Spring Round-Up

...Since it's been an entire season since my last round-up!

In early March, I interviewed the lovely Tania James about her new novel The Tusk that did the Damage for the Los Angeles Times. Tania, a third time novelist, spent time in India interviewing poachers as research for her novel, and had much to say about conservation in India.

My extended review of Nobel winner Mo Yan's Frog went up on the Los Angeles Review of Books, warmly subtitled 'No Choice but Fantastically Disguised Compromise' (editor's choice - I quite like it). Chinese literature is actually something that's a bit lacking within my own reading, besides the lean and poetic prose of Gao Xingjian and Mu Xin, both of whom live in exile as writers and painters. I was quite interested to read the work of someone who writes from 'within the system', although I can't say that the idea of it being 'compromised' did run through my mind as I was reading it. Though my own tastes probably stretch towards those of the two exiles, it was revealing to read Mo Yan's 'hysterical realism' and see how he dealt with getting through the censorship (and one could argue all writing is in some way censored).

An essay about New York went up at Brooklyn Quarterly, but like the nun essay, it's been doing the rounds, so no mean glares for not reading.

My review of A Little Life by Hanya Yanagihara went up at the Washington Post. Dear reader, I cried; and as much as I tried to slip this into the review, I also was aware that it was probably going to get cut out (which it did). Hanya Yanagihara has achieved quite the remarkable feat of being not only able to publish two almost perfect books at the age of 40-something (her first, The People in the Trees, won many accolades), she's managed to stay largely out of the spotlight, despite working as a Conde-Nast Traveller editor-at-large. How does she do it? I'm going to a Q and A with her next week, and if I find out (how she does the elusiveness, plus how she does the 'here is my work, perfectly made'), I'll let you know.

*Update* I just found this! Excuse me while I go and geek out for an hour.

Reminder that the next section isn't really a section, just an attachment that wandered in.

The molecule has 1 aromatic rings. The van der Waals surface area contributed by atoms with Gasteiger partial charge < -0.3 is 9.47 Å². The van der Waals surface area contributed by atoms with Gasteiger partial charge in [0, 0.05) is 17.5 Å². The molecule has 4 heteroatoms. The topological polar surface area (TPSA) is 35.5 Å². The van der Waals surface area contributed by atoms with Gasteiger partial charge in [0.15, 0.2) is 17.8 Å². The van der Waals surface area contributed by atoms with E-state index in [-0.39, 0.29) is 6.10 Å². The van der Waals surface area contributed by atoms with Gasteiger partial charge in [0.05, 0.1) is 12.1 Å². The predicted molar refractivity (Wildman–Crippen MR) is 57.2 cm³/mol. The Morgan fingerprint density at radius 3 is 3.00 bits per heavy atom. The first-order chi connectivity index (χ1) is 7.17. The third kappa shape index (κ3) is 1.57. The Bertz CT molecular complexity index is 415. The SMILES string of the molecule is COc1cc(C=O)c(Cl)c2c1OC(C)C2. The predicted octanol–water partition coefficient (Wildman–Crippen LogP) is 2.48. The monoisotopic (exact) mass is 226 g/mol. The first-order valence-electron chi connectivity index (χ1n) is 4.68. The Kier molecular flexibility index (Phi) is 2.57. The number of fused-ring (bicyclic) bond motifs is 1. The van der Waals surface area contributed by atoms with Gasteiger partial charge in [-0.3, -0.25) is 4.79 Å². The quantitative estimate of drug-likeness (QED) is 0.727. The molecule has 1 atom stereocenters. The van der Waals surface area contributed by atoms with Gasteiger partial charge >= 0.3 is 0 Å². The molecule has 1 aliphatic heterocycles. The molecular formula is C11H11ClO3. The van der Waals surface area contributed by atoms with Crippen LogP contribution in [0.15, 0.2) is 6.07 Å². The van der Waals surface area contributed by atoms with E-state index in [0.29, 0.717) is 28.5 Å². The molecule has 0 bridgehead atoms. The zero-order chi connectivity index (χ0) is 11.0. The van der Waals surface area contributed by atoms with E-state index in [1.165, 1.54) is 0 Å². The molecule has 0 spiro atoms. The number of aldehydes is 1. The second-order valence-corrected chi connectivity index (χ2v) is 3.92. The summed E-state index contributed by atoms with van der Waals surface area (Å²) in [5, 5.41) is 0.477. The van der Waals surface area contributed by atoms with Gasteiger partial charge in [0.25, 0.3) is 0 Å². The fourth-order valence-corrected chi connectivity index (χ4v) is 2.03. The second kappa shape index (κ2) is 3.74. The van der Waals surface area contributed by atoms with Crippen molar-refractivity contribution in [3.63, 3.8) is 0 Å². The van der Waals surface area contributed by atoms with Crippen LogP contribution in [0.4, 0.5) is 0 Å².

My review of I Refuse by Per Petterson went up on the Boston Globe. I have to admit, I struggle with Petterson a lot. But it's interesting to push yourself and try to see what others see.

Mislaid by Nell Zink for the Los Angeles Times was my first mostly negative review, and I have to say I spent hours agonising over it. As a satire, it's pretty provocative; but it was more the technical aspects of the plotting and characters that failed to work (an argument backed up by Dwight Garner at the New York Times). Zink is a pretty ebullient writer, though, with a lot of talent, so I'm still keen to read what she's got next.  

I also worked on the PEN World Voices Festival: On Africa while I was a Spring intern, and it was great fun and a wonderful learning experience. I also had the opportunity to report on some of the events for the Guardian US, a panel on Armenian Genocide: A Dark Paradigm, and Chimamanda Ngozi Adichie's closing address as the Arthur Miller Freedom to Write lecturer. The article on Chimamanda's address has had over 15,000 shares, which is pretty cool!

And finally, I belatedly forgot to mention that I was accepted into this year's Voices of Our Nation (VONA/Voices) workshop, which means I'll be working on my manuscript with the American Book Award winning author Chitra Divakaruni in June/July, which I'm very excited about. The workshop was started by Pulitzer winner Junot Diaz for 'writers of colour', and while I'm. I just got an email about how I should bring swimmers ie. beach + literature = (warm) Valhalla!

Till next season!